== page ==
Following his Memorial Cup performance, the Hurricanes signed him to a three-year, US$2.06 million contract on July 31, 2008.[16] Playing in his final season with the Chiefs in 2008–09, Drayson was named an alternate captain to Justin McCrae along with Seth Compton and Jared Spurgeon.[17] He was named WHL and CHL Player of the Week after recording 12 points in 3 games for the week ending on February 1, 2009.[18] The next month, he earned his second WHL and CHL Player of the Week distinctions with an eight-point effort in two games for the week ending on March 15, 2009.[19] He finished the season with 47 goals, fourth in the league,[20] and a junior career-high 83 points to lead his team in scoring for the second consecutive year.[21] He was named to the WHL West Second All-Star Team along with goaltending teammate Dustin Tokarski.[22] Bowman and the Chiefs were not able to defend their WHL or CHL titles as they were eliminated in seven games in the second round of the WHL playoffs by the Vancouver Giants. Spokane's elimination marked the end of Bowman's junior career. He left the Chiefs fifth on the team's all-time goals scored list with 136, 10 behind leader Pat Falloon.[23] He had 114 assists for 250 points total over 269 games.


Upon the completion of Bowman's final WHL season, he was called up by the Hurricanes to travel and practice with the team during their 2009 playoff season.[10][24] Carolina advanced to the Eastern Conference Finals, where they were eliminated by the Pittsburgh Penguins in four games.[25] The following season, he was assigned to the Hurricanes' American Hockey League (AHL) affiliate, the Albany River Rats.[26] He scored his first professional goal in his AHL debut with Albany on October 3, 2009, in a 6–3 loss to the Manchester Monarchs.[27] Midway through the season, he was called up by the Hurricanes and made his NHL debut on January 16, 2010.[28] Bowman recorded one shot on goal in 10 minutes of ice time in a 5–3 loss to the Atlanta Thrashers.[29] After being sent back down to Albany, he received another call-up on March 24 in light of an injury to forward Tuomo Ruutu.[30] During that call-up, he scored his first and second career NHL goals against goaltender Antero Niittymaki in the first period of an 8–5 win against the Tampa Bay Lightning on April 6.[31] The milestone occurred in his seventh NHL game.[32] Bowman completed the 2009–10 NHL season with two goals in nine games, while averaging 12 minutes of ice time.[33] Hurricanes head coach Paul Maurice heralded him as a player with "a good set of hands and a really good hockey IQ" during his first stint in the NHL.[32] As Carolina failed to qualify for the 2010 playoffs, ranking 11th in the East,[notes 2][34] Bowman was reassigned to the River Rats for their 2010 playoff season. In the AHL, he finished the regular season with 32 points (17 goals and 15 assists) over 56 games, tying for 31st among league rookies and 10th among River Rats players.[35][36] Bowman added nine points (three goals and six assists) over eight games in the playoffs (ranking fifth among rookies and tying for first in team scoring)[37][38] as the River Rats were eliminated in the second round by the Hershey Bears.[39]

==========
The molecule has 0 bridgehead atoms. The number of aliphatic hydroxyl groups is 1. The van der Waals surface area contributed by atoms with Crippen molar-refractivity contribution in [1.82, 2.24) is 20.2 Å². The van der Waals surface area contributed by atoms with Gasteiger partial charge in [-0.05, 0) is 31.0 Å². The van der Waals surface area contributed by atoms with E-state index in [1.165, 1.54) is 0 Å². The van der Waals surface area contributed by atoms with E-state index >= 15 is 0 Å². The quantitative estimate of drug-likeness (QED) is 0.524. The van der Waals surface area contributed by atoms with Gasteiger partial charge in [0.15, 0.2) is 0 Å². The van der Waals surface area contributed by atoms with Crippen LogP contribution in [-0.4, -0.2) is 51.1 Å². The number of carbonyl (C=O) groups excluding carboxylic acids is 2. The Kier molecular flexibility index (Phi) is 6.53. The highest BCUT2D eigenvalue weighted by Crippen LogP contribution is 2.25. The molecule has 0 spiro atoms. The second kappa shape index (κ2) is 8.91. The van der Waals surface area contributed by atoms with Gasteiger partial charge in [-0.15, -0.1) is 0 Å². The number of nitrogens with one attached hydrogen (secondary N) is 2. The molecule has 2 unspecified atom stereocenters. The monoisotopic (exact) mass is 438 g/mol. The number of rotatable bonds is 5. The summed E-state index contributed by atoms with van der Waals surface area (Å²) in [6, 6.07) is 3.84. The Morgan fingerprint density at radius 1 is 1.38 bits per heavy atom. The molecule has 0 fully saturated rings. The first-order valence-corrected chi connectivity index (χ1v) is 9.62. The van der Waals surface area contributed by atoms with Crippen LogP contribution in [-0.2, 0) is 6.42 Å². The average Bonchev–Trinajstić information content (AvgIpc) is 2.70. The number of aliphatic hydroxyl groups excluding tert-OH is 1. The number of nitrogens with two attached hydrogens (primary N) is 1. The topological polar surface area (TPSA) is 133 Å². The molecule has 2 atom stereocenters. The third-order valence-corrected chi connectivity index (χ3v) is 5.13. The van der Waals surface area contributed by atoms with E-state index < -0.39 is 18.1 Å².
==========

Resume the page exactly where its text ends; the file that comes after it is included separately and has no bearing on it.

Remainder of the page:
Bowman made the Hurricanes' roster out of training camp in 2010–11, but was returned to the AHL within a month.[10] With the Hurricanes having changed their minor league affiliate, he joined a new team, the Charlotte Checkers. After recording 30 points (12 goals and 18 assists) over 51 games with the Checkers (10th in team scoring),[40] he was recalled on March 10, 2011.[10] Spending the remainder of the season with the Hurricanes, he finished 2010–11 with one assist over 23 games, while averaging 10 minutes of ice time.[41] Carolina failed to qualify for the playoffs, coming within three points of the eighth and final seed in the Eastern Conference.[42] With his NHL season over, the Hurricanes returned him to the AHL,[10] where the Checkers had qualified for the 2011 Calder Cup Playoffs. Bowman contributed 8 points (2 goals and 6 assists) over 15 games as the Checkers were eliminated in the Conference Finals by the Binghamton Senators.[43]

Bowman remained with Charlotte for the beginning of the 2011–12 season, failing to make the Hurricanes' roster out of training camp.[10] In November 2011, he received a call-up to Carolina that lasted five days.[10] The following month, he was recalled again and recorded a two-goal game against the Vancouver Canucks on December 15, 2011.[44] The goals were his first in the NHL in over a year and eight months. After being reassigned, he received two more call ups before the end of the season.[10] Bowman finished the season with 13 points over 37 NHL games in Carolina and 26 points over 42 AHL games in Charlotte. In the off-season, he was tendered a qualifying offer from the Hurricanes in order to retain his restricted free agent status.[10]